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Beaver Falls builder facing fraud charges

Hard work by Ohio grocery store clerk leads to Florida arrest

Thursday, January 16, 2003

By Jim McKinnon, Post-Gazette Staff Writer

An Ohio grocery store clerk, who said he was embarrassed after being duped by a contractor, took matters into his own hands when he saw court systems in three states repeatedly release the man from custody.

Stephen Hershberger kept tabs on the cases pending against Michael Scranton and, when he found that the 59-year-old Beaver Falls contractor had gone to Florida, Hershberger drove to Sarasota, where he persuaded authorities to arrest Scranton on outstanding warrants.

Yesterday, Hershberger was in the Allegheny County Courthouse when Common Pleas Judge Jeffrey A. Manning ordered Scranton jailed without bond pending a trial that has yet to be scheduled.

It was the second time this week that Hershberger had made the two-hour trip from his home in Portage, Ohio, because of Scranton, who owns Sunshine Home Services in Beaver County.

"I'm a little embarrassed after allowing myself to be taken like that," Hershberger said after the hearing.

"Mr. Scranton is not a person that I believe can be rehabilitated. I'm here because I hate to see things like this going on," Hershberger said. "I'm very disappointed in the court system."

Scranton is charged in Allegheny County with using deceptive business practices and two counts of theft by deception against an elderly Beaver Township woman who hired him to perform about $5,600 worth of work on a building she owns on Brookline Boulevard.

After nearly a year, Helen Hinkley had paid Scranton about $110,000, and the work still had not been completed, according to court papers.

Hershberger said Scranton did the same to him, but for far less money. He said he had paid Scranton $14,000 for work that never got done. In addition, Scranton already had pleaded guilty in a similar case in Portage and he is scheduled for trial next month in another case in Cuyahoga County, where he is charged with the $90,000 deceptive theft from another elderly woman, according to Hershberger.

Scranton had been free on $3,000 bail in the two Ohio cases when he was ordered to stand trial in Allegheny County.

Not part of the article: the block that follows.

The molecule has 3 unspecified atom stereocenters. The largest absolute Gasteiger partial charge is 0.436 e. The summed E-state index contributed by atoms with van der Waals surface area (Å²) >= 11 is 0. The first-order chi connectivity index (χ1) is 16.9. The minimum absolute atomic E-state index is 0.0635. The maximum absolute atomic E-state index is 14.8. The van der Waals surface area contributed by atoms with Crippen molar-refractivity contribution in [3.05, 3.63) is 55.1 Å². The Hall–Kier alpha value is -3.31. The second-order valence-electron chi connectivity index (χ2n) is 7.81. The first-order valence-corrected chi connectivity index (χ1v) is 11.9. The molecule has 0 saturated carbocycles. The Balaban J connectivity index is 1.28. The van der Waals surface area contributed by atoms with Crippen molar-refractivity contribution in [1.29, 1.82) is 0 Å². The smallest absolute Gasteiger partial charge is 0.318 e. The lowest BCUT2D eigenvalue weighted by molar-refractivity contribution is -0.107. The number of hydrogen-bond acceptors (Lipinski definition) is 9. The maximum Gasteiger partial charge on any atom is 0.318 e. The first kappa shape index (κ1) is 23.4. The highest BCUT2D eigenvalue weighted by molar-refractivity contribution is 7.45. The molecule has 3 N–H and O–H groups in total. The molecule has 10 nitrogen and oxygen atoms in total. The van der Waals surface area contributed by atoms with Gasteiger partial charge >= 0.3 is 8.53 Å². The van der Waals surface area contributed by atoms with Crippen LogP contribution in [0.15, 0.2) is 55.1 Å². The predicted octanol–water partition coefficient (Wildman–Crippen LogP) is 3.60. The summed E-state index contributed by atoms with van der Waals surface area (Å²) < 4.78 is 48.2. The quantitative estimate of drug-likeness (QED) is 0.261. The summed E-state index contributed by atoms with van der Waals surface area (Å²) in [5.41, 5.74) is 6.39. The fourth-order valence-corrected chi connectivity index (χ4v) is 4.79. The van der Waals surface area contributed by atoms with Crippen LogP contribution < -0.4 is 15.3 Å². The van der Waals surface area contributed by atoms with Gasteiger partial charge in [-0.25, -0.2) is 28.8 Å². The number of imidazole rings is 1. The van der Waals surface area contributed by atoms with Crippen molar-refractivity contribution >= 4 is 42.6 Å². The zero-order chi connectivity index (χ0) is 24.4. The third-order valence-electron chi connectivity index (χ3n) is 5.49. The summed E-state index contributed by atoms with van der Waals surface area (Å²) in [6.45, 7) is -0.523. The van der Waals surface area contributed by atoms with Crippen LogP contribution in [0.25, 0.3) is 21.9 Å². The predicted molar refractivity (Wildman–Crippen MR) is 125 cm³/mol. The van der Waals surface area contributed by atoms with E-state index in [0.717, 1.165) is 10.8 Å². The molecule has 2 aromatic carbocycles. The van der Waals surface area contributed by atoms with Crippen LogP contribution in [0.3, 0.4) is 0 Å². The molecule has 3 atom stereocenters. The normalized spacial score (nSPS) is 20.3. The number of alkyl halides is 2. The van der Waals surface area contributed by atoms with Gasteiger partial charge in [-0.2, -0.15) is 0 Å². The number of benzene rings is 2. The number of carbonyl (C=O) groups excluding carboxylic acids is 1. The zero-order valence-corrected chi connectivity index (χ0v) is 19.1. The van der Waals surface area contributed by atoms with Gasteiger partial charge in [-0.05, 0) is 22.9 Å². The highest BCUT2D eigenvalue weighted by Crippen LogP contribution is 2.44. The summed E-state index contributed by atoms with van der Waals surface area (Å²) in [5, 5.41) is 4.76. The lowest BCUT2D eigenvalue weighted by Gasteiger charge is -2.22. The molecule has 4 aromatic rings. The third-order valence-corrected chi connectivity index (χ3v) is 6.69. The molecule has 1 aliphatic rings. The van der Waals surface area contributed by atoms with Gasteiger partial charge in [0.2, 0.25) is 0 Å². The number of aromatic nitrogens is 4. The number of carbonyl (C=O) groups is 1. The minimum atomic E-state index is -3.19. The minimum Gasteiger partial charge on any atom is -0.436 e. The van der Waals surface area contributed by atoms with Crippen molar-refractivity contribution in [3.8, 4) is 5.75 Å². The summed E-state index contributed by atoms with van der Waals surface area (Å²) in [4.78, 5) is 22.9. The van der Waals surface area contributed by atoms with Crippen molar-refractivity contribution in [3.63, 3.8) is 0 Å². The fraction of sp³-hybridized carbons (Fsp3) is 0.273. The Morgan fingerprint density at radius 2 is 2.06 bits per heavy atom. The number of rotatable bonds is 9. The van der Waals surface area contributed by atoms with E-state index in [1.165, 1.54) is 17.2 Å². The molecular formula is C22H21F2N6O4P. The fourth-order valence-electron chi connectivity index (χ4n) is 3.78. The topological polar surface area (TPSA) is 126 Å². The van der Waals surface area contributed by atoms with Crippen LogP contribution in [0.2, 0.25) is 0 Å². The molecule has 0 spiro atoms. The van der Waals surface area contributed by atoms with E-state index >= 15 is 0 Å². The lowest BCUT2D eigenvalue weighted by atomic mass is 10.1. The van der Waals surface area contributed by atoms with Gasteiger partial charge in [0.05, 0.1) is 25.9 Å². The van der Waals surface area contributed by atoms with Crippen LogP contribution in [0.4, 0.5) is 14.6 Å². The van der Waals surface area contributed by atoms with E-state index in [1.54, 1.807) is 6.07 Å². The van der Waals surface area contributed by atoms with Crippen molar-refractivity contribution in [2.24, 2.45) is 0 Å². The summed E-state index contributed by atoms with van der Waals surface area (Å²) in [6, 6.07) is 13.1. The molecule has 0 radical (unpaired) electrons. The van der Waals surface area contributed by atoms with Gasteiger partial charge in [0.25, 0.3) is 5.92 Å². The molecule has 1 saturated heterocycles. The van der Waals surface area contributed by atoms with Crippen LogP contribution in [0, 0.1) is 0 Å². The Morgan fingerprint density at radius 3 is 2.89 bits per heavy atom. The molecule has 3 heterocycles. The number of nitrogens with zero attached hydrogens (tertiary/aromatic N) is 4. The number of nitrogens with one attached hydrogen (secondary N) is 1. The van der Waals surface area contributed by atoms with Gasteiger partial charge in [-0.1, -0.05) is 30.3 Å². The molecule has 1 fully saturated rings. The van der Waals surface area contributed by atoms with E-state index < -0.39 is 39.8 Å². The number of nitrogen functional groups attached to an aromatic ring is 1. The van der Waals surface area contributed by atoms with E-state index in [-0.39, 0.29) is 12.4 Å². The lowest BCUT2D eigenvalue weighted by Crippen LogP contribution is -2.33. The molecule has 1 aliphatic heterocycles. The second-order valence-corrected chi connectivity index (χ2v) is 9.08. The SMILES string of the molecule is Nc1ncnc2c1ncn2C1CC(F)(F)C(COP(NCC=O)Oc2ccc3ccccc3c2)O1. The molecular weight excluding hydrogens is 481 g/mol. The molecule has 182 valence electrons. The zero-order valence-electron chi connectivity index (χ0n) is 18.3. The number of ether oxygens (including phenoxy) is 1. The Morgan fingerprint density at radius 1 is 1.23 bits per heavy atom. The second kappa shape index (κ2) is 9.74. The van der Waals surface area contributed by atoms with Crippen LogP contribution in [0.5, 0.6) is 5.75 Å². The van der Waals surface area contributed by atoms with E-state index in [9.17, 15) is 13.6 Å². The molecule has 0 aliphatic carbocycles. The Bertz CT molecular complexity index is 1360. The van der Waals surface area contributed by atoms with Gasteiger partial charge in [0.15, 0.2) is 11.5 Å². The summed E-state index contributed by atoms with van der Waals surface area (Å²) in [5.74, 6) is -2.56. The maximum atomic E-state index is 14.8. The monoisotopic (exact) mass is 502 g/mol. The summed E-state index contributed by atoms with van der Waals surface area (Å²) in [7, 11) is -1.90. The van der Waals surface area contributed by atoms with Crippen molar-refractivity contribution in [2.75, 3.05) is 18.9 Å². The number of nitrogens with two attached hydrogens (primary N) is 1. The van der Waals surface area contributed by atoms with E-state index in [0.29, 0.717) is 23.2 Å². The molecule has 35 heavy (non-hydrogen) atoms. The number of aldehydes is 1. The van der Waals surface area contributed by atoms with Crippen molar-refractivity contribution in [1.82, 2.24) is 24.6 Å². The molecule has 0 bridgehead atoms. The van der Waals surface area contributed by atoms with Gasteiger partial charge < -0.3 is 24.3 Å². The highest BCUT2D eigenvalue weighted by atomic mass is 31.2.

At a bail hearing last year, Manning also allowed Scranton to post bond. He ordered the defendant to remain near this jurisdiction, either in Pennsylvania or Ohio, pending trial.

Hershberger, who followed both the Cleveland case and the local one, said that, when he learned in the fall that Scranton had fled to Sarasota, Fla. So, Hershberger said, he telephoned authorities there to report that Scranton was a fugitive.

When he got no results from the report, Hershberger said that he drove to Sarasota, where he apprised police of the outstanding warrants in Ohio. The officer allowed Hershberger to accompany him during Scranton's apprehension, Hershberger said.

Scranton waived extradition and he and his lawyer were to meet with Manning Monday.

However, while waiting so his attorney could ask Manning for yet another postponement, Scranton left the city. Manning said he left behind his attorney, who had ridden to Pittsburgh from Ohio in the car with Scranton.

Allegheny County sheriff's deputies contacted authorities in Ohio and Scranton was arrested while trying to board a flight to Florida from the Canton-Akron Airport.

He waived extradition and was returned here to face the hearing yesterday before Manning.

Scranton had no lawyer and Manning appointed Assistant Public Defender Joseph Paletta to represent him.

Scranton, dressed neatly in a turtleneck sweater and tan blazer, appeared smug as Manning read into the court record the events that led to the hearing.

Scranton made no comment.

"It is clear to this court that the defendant is a habitual absconder," Manning said.

Jim McKinnon can be reached at jmckinnon@post-gazette.com or 412-263-1939.

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